Published: 03rd July 2021
What the FAQ: How did an adorable, stuffed penguin #LearntoFly in a rocket launch?
On a recent video that was tweeted by a US-based astronaut, Guin Guin, a stuffed penguin was accompanying the space crew. Here's how ended up in space
On June 29, astronaut Megan McArthur tweeted out, ‘I thought @Space_Station would be a good place for my friend Guin-Guin to #LearntoFly. Flippers up, let’s go!’ along with a video that featured a stuffed penguin tied to a ball floating around in a spacecraft. So how did Guin Guin end up going to space? We took a look at how he ended up there.
Who is Guin Guin and how did he go to space?
Back in April, the toy penguin accompanied the crew that flew to the International Space Station on Crew Dragon, SpaceX’s spaceship that took flight to space back in April. In addition to offering the space crew some company, the stuffed toy functioned as a zero gravity indicator or zero-g indicator, allowing the astronauts to understand the pull of earth’s gravity while inside the spacecraft. Last May, NASA astronauts were accompanied by a toy dinosaur who served the same purpose.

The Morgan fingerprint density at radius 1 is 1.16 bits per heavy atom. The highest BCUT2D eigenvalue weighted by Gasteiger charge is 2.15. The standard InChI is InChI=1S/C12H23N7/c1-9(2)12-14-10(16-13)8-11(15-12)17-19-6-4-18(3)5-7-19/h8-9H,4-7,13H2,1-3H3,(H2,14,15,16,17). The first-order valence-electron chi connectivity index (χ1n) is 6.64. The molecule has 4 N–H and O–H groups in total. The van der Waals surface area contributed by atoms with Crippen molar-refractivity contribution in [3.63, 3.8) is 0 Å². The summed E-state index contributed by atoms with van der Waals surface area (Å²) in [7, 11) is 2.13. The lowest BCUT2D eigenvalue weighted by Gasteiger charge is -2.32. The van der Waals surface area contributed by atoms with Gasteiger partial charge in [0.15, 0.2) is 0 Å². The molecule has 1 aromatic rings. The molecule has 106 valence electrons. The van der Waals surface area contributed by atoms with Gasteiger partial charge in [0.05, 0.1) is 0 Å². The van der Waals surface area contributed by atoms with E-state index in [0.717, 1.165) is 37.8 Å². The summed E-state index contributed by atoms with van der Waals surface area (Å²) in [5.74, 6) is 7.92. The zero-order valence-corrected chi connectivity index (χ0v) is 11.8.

What is the history of zero-g indicators?
Zero-g indicators have been used in space travel since 1961, the very first space launch. Russia’s Yuri Gagarin was accompanied by a small doll that he would observe. Since then, a variety of adorable zero-g indicators have made the journey to space. During the Apollo missions, artist Charles Schulz created Snoopy comics based on the moon to spread enthusiasm about a new US space programme. And in 1990, Snoopy hitched a ride to space, along with a variety of lovable characters over the years like Buzz Lightyear and Smokey the Bear.
How has SpaceX popularised the use of zero-g indicators?
Last November, the world was crooning over the most popular zero-g indicator, Baby Yoda himself! SpaceX’s Resilience spaceship was launched with four astronauts accompanied by a Baby Yoda doll. This served as quite a historical moment since it was SpaceX’s first operational flight ever to the International Space Station on behalf of NASA.